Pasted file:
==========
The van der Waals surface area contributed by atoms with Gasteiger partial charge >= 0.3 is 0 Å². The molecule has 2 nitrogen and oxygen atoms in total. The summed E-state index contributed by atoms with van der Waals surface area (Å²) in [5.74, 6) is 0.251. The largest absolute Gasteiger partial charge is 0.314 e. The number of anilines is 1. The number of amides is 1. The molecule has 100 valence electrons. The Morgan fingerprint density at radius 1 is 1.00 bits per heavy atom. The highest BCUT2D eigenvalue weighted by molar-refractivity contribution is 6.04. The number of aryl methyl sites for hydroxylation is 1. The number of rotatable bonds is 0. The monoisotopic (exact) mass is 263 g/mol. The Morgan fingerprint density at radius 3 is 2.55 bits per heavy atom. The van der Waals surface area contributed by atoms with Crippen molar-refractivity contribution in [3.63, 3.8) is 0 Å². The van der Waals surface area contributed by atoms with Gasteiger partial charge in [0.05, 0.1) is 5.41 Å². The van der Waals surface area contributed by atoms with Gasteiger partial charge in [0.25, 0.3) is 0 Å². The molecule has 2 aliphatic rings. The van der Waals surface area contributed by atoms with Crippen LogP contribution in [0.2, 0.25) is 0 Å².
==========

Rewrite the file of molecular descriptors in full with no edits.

The van der Waals surface area contributed by atoms with Gasteiger partial charge >= 0.3 is 0 Å². The molecule has 2 nitrogen and oxygen atoms in total. The summed E-state index contributed by atoms with van der Waals surface area (Å²) in [5.74, 6) is 0.251. The largest absolute Gasteiger partial charge is 0.314 e. The number of anilines is 1. The number of amides is 1. The molecule has 100 valence electrons. The Morgan fingerprint density at radius 1 is 1.00 bits per heavy atom. The highest BCUT2D eigenvalue weighted by molar-refractivity contribution is 6.04. The number of aryl methyl sites for hydroxylation is 1. The number of rotatable bonds is 0. The monoisotopic (exact) mass is 263 g/mol. The Morgan fingerprint density at radius 3 is 2.55 bits per heavy atom. The van der Waals surface area contributed by atoms with Crippen molar-refractivity contribution in [3.63, 3.8) is 0 Å². The van der Waals surface area contributed by atoms with Gasteiger partial charge in [0.05, 0.1) is 5.41 Å². The van der Waals surface area contributed by atoms with Gasteiger partial charge in [0.25, 0.3) is 0 Å². The molecule has 2 aliphatic rings. The van der Waals surface area contributed by atoms with Crippen LogP contribution in [0.2, 0.25) is 0 Å².